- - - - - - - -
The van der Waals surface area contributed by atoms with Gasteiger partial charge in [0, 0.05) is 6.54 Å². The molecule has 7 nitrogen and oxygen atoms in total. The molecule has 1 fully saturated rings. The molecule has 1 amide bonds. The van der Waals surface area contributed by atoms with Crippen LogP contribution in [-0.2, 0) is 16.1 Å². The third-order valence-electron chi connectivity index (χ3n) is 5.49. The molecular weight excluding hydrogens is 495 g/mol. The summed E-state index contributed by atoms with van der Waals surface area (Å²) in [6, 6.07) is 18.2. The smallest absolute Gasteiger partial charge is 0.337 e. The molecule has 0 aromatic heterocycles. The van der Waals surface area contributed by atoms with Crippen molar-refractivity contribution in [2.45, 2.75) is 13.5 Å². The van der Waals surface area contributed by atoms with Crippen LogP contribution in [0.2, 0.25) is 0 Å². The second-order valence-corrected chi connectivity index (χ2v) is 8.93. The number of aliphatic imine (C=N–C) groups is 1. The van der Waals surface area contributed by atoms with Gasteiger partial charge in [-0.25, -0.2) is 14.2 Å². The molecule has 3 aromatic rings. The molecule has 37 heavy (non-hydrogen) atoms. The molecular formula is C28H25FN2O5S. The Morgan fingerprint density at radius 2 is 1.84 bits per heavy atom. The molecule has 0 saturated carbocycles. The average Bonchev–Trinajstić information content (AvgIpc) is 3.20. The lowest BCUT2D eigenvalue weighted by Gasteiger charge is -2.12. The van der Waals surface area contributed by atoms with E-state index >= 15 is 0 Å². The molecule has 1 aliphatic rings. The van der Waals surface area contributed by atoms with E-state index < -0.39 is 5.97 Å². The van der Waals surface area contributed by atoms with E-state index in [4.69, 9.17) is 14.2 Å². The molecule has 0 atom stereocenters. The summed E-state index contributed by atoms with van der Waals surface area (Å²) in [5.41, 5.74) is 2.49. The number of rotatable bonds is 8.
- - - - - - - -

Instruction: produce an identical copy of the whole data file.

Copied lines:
The van der Waals surface area contributed by atoms with Gasteiger partial charge in [0, 0.05) is 6.54 Å². The molecule has 7 nitrogen and oxygen atoms in total. The molecule has 1 fully saturated rings. The molecule has 1 amide bonds. The van der Waals surface area contributed by atoms with Crippen LogP contribution in [-0.2, 0) is 16.1 Å². The third-order valence-electron chi connectivity index (χ3n) is 5.49. The molecular weight excluding hydrogens is 495 g/mol. The summed E-state index contributed by atoms with van der Waals surface area (Å²) in [6, 6.07) is 18.2. The smallest absolute Gasteiger partial charge is 0.337 e. The molecule has 0 aromatic heterocycles. The van der Waals surface area contributed by atoms with Crippen molar-refractivity contribution in [2.45, 2.75) is 13.5 Å². The van der Waals surface area contributed by atoms with Crippen LogP contribution in [0.2, 0.25) is 0 Å². The second-order valence-corrected chi connectivity index (χ2v) is 8.93. The number of aliphatic imine (C=N–C) groups is 1. The van der Waals surface area contributed by atoms with Gasteiger partial charge in [-0.25, -0.2) is 14.2 Å². The molecule has 3 aromatic rings. The molecule has 37 heavy (non-hydrogen) atoms. The molecular formula is C28H25FN2O5S. The Morgan fingerprint density at radius 2 is 1.84 bits per heavy atom. The molecule has 0 saturated carbocycles. The average Bonchev–Trinajstić information content (AvgIpc) is 3.20. The lowest BCUT2D eigenvalue weighted by Gasteiger charge is -2.12. The van der Waals surface area contributed by atoms with E-state index >= 15 is 0 Å². The molecule has 1 aliphatic rings. The van der Waals surface area contributed by atoms with E-state index < -0.39 is 5.97 Å². The van der Waals surface area contributed by atoms with E-state index in [4.69, 9.17) is 14.2 Å². The molecule has 0 atom stereocenters. The summed E-state index contributed by atoms with van der Waals surface area (Å²) in [5.41, 5.74) is 2.49. The number of rotatable bonds is 8.